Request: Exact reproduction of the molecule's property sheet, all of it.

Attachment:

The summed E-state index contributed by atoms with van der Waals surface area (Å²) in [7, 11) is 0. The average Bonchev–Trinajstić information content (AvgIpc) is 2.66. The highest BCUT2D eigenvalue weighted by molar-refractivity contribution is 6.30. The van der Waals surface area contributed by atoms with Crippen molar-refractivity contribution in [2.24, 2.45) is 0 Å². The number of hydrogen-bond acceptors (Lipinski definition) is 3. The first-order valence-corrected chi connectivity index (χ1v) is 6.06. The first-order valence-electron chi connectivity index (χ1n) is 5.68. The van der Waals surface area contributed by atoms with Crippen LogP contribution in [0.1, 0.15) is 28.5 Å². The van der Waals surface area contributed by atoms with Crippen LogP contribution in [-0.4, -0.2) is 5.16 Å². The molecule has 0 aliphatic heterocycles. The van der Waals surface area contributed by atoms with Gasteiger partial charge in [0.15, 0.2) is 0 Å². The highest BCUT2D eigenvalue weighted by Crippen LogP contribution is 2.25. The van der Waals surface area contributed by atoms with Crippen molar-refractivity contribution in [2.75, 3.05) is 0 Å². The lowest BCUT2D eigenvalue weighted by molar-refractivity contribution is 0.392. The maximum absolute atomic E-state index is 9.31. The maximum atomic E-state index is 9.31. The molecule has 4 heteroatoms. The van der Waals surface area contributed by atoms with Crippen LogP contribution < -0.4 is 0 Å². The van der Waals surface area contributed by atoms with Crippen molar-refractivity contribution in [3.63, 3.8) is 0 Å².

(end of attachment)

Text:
The summed E-state index contributed by atoms with van der Waals surface area (Å²) in [7, 11) is 0. The average Bonchev–Trinajstić information content (AvgIpc) is 2.66. The highest BCUT2D eigenvalue weighted by molar-refractivity contribution is 6.30. The van der Waals surface area contributed by atoms with Crippen molar-refractivity contribution in [2.24, 2.45) is 0 Å². The number of hydrogen-bond acceptors (Lipinski definition) is 3. The first-order valence-corrected chi connectivity index (χ1v) is 6.06. The first-order valence-electron chi connectivity index (χ1n) is 5.68. The van der Waals surface area contributed by atoms with Crippen LogP contribution in [0.1, 0.15) is 28.5 Å². The van der Waals surface area contributed by atoms with Crippen LogP contribution in [-0.4, -0.2) is 5.16 Å². The molecule has 0 aliphatic heterocycles. The van der Waals surface area contributed by atoms with Gasteiger partial charge in [0.15, 0.2) is 0 Å². The highest BCUT2D eigenvalue weighted by Crippen LogP contribution is 2.25. The van der Waals surface area contributed by atoms with Crippen molar-refractivity contribution in [2.75, 3.05) is 0 Å². The lowest BCUT2D eigenvalue weighted by molar-refractivity contribution is 0.392. The maximum absolute atomic E-state index is 9.31. The maximum atomic E-state index is 9.31. The molecule has 4 heteroatoms. The van der Waals surface area contributed by atoms with Crippen LogP contribution < -0.4 is 0 Å². The van der Waals surface area contributed by atoms with Crippen molar-refractivity contribution in [3.63, 3.8) is 0 Å².